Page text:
Evangeline “Liz” Morton is a registered nurse first assistant at Jackson Memorial Hospital. After 40 years in the operating room, and seeing many different medical and technological advances, she became frustrated about a technique that needed updating.
Morton took it upon herself to make the change by inventing a device she calls the soft arm surgical support. The purpose is to help save time and prevent injury when preparing to operate on patients. It replaces the draw sheet method, which she said is outdated.
Nurses have long used this technique to wrap the arms of patients to keep them secure and close to the body during operations. Although this method has been used for decades, it sometimes causes nerve damage and other post-operational issues.
“Since I started in the operating room, the way nurses tuck the patients’ arms is with a sheet,” said Morton. “It works, but the problem is it’s difficult to do by yourself — you need two people. As our patients seem to be increasing in size, it’s more and more difficult to tuck their arms safely without creating injury.”
While the draw sheet method could take up to four minutes to complete, the soft arm surgical support attaches in about a minute. Also, every nurse does the draw sheet method differently, but Morton’s device would allow for a uniform way of wrapping.
“Injury is not uncommon and beyond that, it never fails that after tucking a patients’ arms, something happened with their IV and a nurse would have to wiggle their way under and try to fix it without completely undoing the entire tuck,” said Morton. “I’m so tired of trying to safely tuck arms — time in the [operating room] is really expensive. It’s not an easy thing, and it’s just so stupid that we keep doing the same thing. So, I found a better way.”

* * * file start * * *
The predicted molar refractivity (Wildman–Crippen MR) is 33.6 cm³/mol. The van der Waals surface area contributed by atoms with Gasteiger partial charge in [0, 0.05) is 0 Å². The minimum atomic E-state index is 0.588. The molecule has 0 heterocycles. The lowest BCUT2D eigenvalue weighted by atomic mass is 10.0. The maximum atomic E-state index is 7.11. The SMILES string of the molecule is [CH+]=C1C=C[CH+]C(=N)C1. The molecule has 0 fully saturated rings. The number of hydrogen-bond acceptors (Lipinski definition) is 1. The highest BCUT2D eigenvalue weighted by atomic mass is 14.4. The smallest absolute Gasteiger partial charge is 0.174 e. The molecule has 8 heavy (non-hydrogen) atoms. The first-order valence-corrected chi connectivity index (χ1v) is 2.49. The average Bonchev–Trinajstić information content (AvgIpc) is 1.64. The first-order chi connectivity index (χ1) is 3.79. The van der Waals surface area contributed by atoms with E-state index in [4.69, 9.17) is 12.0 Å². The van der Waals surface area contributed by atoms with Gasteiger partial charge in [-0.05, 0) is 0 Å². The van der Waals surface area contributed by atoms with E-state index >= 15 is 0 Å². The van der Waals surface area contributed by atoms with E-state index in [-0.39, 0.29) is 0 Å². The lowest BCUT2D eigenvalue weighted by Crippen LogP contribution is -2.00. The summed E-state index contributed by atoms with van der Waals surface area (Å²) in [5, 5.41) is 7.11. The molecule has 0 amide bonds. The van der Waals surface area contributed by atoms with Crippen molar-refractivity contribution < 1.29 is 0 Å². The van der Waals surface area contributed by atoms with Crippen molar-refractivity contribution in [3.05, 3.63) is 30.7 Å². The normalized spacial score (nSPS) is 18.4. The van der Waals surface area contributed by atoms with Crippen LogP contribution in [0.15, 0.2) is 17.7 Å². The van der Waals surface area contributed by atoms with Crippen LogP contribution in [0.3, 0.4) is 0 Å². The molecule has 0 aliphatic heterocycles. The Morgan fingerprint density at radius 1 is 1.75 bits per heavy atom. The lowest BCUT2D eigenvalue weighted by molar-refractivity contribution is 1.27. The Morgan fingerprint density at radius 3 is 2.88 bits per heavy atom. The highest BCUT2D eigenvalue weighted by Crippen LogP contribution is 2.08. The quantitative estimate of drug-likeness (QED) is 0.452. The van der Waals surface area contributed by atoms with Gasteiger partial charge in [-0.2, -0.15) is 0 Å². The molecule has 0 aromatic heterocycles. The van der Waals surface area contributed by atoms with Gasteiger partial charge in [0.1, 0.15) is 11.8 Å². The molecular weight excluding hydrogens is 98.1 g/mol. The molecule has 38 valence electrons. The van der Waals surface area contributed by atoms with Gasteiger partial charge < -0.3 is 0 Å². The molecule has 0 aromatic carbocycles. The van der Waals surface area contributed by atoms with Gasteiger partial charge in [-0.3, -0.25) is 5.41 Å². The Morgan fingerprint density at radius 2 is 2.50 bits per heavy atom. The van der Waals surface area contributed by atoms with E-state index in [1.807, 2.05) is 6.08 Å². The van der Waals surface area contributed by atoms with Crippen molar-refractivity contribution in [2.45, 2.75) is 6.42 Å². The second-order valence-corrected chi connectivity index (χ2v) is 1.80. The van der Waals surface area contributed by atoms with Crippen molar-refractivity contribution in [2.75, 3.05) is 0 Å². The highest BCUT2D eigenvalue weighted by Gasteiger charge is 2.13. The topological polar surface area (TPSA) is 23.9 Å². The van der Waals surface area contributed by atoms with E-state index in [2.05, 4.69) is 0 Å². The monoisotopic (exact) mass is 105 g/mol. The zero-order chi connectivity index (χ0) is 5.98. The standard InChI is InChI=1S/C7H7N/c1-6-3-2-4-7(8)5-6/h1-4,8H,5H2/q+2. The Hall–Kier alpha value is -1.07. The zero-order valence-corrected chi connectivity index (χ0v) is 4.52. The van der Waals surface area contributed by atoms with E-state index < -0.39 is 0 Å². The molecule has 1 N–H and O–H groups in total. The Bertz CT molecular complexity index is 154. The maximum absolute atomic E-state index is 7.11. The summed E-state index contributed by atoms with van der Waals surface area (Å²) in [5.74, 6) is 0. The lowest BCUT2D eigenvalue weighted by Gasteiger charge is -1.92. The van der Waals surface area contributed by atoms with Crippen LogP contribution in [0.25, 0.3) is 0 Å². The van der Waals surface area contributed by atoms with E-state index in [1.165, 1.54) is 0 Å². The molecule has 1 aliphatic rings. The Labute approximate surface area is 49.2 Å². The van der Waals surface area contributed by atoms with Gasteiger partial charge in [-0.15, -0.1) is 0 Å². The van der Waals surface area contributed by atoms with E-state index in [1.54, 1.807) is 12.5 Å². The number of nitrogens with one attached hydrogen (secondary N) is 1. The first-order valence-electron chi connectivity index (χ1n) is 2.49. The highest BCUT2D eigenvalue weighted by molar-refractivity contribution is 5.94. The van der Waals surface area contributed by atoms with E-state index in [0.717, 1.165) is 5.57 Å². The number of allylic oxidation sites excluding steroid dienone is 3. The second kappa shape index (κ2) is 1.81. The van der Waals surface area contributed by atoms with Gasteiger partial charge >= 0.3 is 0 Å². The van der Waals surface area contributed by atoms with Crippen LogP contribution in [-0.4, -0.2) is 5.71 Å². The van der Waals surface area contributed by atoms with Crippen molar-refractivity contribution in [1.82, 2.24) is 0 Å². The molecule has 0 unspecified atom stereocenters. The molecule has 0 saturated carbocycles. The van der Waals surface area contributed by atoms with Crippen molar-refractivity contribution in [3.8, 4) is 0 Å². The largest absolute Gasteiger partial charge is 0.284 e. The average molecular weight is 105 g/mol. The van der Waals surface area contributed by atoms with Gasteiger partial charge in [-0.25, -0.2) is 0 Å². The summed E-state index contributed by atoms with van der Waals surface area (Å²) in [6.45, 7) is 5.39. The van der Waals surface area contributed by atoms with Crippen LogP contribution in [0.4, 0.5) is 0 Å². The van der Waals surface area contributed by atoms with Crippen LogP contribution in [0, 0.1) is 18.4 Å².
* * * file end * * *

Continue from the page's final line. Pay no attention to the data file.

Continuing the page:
After creating several prototypes, Morton attempted to patent her product. “We discovered that a gentleman named Dr. Alex Batta already had a patent for basically the same device in 2012, but it has still never made it to market,” said Morton.
But Morton wasn’t ready to give up on her device.
“I found Dr. Batta and a group of us got together to make a company and arrange a licensing agreement,” said Morton. “Dr. Batta is a retired urologist in Hawaii. He had the opportunity to use our prototype successfully on over 250 patients with no injury.”
Morton and Batta entered the soft arm surgical support in a competition held by Johnson and Johnson. The contest consisted of nurses around the world submitting medical inventions of all kinds, and the winner would receive $100,000 and access to the Johnson and Johnson labs and development assistance.
“We entered and were really proud to advance to the finals,” said Morton. “We really thought that we would win and unfortunately we did not. But we’re still out here trying to get the device to market.”